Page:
The 2016 presidential election cycle has seen candidates from the ideological fringes of their parties command the attention of the media and the voting public, surprising and perplexing political observers.

While the political climate, voter attitudes and the strength of the competition all contribute to a candidate’s success, a lengthy campaign season can breed more radical politicians, according to new research published in the American Economic Journal: Economics.

A product of the need for candidates to fund raise, build an organization, seek endorsements and more, the longer campaign season leads to media saturation, with the focus overwhelmingly on coverage of the horse race. The 24-hour news cycle, a constant stream of social media updates and dozens of debates can give voters a case of information overload.

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So how does the public make their minds up about who to support? Over the course of a drawn-out campaign, voters focus their attention away from policy positions and toward a candidate’s character and style, the researchers find.

In other words, a political contender’s tax policy is less likely to sway the electorate than his or her trustworthiness or speech delivery.

Past research has found that voters trust extreme positions more than they do moderate ones. Voters value commitment to principle particularly in times of uncertainty, found a study published in 2008 in The Economic Journal. Even when the electorate has ideological reservations about a candidate, a political contender offering “signature ideas” stands a better chance than one simply trying to tailor his or her policy platform to voter preferences.

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This work challenges the median voter theory, which suggests voters are fully informed and cast their ballots for a candidate whose platform most closely mirrors their own beliefs.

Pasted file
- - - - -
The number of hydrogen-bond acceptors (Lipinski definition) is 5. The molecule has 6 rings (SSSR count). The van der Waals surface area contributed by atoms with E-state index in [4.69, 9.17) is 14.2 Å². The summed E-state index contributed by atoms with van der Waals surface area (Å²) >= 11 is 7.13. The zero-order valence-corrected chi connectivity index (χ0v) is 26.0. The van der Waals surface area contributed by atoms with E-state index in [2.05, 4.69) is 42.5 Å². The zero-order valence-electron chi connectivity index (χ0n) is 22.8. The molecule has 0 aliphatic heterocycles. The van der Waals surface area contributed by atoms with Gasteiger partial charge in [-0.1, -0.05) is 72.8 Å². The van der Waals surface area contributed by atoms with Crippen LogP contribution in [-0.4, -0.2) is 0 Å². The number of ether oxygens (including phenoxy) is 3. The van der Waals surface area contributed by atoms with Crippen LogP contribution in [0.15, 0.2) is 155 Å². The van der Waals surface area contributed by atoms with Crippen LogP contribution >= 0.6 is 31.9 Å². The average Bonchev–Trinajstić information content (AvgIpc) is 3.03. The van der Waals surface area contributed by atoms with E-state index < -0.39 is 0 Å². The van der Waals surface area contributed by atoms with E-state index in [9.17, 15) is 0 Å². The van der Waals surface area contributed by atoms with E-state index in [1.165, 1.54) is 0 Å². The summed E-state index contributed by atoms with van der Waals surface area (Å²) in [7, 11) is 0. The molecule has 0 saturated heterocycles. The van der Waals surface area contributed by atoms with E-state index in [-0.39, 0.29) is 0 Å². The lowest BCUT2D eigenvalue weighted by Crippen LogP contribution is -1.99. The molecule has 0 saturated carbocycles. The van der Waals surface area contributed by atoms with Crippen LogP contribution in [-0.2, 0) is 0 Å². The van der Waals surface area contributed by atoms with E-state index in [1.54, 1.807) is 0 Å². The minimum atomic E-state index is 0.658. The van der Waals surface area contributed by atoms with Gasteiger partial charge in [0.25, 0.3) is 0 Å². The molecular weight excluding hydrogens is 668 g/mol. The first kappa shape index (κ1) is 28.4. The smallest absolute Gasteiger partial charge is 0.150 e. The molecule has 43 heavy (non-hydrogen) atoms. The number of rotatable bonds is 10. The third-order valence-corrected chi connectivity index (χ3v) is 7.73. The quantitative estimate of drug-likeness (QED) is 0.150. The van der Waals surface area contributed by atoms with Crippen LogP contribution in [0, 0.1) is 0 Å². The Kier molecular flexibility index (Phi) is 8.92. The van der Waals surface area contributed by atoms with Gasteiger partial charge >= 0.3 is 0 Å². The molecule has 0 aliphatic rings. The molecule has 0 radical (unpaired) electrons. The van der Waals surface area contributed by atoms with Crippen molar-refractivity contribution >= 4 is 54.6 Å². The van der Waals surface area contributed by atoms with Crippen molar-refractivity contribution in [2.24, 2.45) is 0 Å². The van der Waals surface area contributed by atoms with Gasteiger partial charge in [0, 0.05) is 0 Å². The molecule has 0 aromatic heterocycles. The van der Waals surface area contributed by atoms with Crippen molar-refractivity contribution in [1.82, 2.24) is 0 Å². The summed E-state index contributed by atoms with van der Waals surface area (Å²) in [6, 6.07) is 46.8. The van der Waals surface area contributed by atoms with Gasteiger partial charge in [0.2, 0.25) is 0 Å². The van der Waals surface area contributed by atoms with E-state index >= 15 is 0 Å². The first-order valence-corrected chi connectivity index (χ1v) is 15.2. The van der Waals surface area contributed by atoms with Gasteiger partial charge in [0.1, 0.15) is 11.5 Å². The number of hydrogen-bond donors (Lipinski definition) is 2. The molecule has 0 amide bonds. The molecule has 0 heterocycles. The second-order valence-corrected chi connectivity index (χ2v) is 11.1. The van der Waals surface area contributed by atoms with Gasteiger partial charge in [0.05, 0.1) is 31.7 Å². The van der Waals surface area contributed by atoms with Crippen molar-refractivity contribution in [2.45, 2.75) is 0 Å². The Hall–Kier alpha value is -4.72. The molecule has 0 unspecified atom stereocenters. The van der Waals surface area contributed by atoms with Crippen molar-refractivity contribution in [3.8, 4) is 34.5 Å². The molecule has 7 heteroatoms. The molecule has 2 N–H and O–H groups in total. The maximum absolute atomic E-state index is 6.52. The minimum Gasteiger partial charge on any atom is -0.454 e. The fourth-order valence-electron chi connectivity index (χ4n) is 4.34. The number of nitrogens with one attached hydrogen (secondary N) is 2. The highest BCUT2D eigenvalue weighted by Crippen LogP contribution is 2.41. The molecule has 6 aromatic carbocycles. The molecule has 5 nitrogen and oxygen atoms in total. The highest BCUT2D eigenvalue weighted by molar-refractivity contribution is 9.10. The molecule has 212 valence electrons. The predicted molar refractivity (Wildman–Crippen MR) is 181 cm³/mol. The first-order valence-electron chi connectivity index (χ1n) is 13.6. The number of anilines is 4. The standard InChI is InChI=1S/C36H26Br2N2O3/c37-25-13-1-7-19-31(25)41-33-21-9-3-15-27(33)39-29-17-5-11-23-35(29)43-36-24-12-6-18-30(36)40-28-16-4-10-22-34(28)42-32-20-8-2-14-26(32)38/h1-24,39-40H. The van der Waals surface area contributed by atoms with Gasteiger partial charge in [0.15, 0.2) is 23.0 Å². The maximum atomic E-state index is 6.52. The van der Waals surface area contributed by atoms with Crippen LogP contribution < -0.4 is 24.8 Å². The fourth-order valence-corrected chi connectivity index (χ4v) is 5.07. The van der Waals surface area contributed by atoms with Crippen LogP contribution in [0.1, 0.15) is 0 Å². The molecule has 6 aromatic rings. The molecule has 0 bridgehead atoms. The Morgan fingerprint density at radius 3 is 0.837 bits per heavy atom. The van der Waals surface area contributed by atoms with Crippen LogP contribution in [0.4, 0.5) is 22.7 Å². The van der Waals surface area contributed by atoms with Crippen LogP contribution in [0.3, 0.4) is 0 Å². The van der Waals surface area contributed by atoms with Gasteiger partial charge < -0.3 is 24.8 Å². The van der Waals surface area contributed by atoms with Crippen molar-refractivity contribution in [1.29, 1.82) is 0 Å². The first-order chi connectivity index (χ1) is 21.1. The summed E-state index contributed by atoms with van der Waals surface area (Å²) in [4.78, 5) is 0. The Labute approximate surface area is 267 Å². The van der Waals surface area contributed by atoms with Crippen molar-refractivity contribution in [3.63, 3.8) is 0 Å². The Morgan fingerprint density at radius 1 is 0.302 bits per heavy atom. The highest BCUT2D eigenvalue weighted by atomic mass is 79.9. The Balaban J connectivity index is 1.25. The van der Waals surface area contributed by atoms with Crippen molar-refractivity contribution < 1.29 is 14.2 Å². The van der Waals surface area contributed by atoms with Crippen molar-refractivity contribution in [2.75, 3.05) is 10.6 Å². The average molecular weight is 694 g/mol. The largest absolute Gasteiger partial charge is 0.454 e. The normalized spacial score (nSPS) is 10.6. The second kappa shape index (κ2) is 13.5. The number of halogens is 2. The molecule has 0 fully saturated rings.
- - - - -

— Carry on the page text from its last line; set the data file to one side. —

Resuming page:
The latest study finds that ideologically extreme candidates lose the incentive to moderate their policy platforms. While the focus of the extended campaign remains on character qualities, the link between a candidate’s ideology and his or her electability weakens. Parties then are more likely to nominate outlier candidates.

The study’s authors came to their conclusions using a mathematical model rooted in game theory, which allows them to examine strategic situations and understand incentives.

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“Our research shows real impact associated with longer, more informative campaigns, and perhaps a reason why we are seeing candidates like Donald Trump and Bernie Sanders doing so well within their parties this late in the game,” said Raphael Boleslavsky of the University of Miami School of Business Administration.

Interestingly, if the goal is to nominate candidates with more moderate policy positions, the authors suggest a shorter, less informative campaign cycle. Less information overload, in other words, leads to a better-informed voter. A slimmed-down season would give voters the opportunity to balance a candidate’s positions and character.